Junior doctors set to go on strike over pay in England
Junior doctors in England are set to go on strike for 72 hours next month in a row over pay.
Members of the British Medical Association (BMA) overwhelmingly backed the walkout as the union hit out at Health Secretary Steve Barclay for failing to take part in meaningful negotiations on wages.
Junior doctors have voted YES to strike action in England.
This is a giant step forward for junior doctors and #PayRestoration. Thank you to everyone who worked so hard for this. Keep an eye out for next steps. #BMADoctorsVoteYes https://t.co/aqmKXZXKN6 pic.twitter.com/x4te709GO5
— Junior Doctors (@BMA_JuniorDocs) February 20, 2023
BMA junior doctors committee co-chairs Dr Robert Laurenson and Dr Vivek Trivedi said: “The Government has only itself to blame, standing by in silent indifference as our members are forced to take this difficult decision.”
More than 47,600 junior doctors in England were eligible to vote in the BMA’s ballot.
Almost 37,000 votes were cast and 98% of those were cast in favour of strike action, meaning this was the largest ever turnout for a ballot of doctors by the BMA and a record number of junior doctors voting for strike action.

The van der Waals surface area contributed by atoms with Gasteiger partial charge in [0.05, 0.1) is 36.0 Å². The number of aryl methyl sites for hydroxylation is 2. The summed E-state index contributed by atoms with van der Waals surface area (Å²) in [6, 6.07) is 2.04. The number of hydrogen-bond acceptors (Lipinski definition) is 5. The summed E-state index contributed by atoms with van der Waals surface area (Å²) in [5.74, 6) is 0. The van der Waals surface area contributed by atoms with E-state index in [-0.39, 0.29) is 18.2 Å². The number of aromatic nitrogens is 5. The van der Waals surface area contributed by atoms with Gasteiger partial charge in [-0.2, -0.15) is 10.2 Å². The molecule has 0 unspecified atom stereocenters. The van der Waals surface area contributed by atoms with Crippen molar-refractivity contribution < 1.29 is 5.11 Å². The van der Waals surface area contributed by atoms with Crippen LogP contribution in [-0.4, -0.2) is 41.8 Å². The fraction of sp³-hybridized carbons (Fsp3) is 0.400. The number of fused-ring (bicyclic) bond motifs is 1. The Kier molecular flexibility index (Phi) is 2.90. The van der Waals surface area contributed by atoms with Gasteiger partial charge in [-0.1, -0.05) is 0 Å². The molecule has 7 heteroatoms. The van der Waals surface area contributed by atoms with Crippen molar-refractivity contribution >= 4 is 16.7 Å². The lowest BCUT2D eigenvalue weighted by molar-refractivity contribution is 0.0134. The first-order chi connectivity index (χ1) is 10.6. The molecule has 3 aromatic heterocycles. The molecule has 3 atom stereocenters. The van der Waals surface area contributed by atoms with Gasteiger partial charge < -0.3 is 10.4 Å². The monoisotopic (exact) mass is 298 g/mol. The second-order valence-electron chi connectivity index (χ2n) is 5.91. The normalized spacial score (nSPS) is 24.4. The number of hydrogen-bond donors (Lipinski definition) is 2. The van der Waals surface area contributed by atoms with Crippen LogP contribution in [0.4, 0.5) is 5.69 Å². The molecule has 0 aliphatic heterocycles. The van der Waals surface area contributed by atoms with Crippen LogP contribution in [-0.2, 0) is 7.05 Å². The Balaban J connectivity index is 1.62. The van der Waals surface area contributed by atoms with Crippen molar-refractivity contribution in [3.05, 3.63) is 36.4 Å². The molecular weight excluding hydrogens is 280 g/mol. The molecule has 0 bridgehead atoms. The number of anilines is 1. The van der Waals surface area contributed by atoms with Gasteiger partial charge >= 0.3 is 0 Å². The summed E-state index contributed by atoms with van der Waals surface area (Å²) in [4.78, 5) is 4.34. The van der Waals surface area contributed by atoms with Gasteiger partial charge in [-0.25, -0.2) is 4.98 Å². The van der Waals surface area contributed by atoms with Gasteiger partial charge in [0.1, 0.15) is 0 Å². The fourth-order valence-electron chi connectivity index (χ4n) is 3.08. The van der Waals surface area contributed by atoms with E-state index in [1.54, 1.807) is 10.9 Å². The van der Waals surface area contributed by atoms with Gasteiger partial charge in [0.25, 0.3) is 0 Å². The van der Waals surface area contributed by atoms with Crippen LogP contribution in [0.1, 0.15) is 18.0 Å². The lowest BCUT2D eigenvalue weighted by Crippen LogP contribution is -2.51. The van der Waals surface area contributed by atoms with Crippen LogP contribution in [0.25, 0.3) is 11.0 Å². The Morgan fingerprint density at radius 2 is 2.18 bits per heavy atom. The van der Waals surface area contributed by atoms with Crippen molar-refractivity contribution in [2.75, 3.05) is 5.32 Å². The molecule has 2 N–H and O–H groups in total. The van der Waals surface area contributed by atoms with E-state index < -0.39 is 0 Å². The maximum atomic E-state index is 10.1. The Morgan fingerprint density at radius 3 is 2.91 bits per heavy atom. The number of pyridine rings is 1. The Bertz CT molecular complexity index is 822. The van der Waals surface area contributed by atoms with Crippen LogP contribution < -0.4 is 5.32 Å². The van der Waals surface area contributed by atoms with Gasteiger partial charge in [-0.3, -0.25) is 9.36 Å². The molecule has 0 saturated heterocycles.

Dr Laurenson and Dr Trivedi said: “This vote shows, without a shadow of a doubt, the strength of feeling among most of England’s junior doctors.
“We are frustrated, in despair and angry and we have voted in our thousands to say, ‘in the name of our profession, our patients, and our NHS, doctors won’t take it anymore’.”
They said that after a real-terms pay cut of more than 26% since 2008, junior doctors were offered an “insulting” 2% pay rise in the current year.
Health Secretary Mr Barclay said: “We hugely value the work of junior doctors and it is deeply disappointing some union members have voted for strike action.
“As part of a multi-year deal we agreed with the BMA, junior doctors’ pay has increased by a cumulative 8.2% since 2019/20. We also introduced a higher pay band for the most experienced staff and increased rates for night shifts.
“I’ve met with the BMA and other medical unions to discuss what is fair and affordable, as well as wider concerns around conditions and workload.
“I want to continue discussing how we can make the NHS a better place to work for all.”
The BMA’s action is the latest industrial dispute to hit the NHS as workers face a squeeze on living standards driven by soaring inflation.
Thousands of ambulance workers were staging a fresh strike on Monday in the long-running dispute over pay and staffing.
The GMB said more than 11,000 of its ambulance workers will walk out in England and Wales, including paramedics, emergency care assistants and call handlers, with ambulance workers in the Unite union in parts of the country also on strike.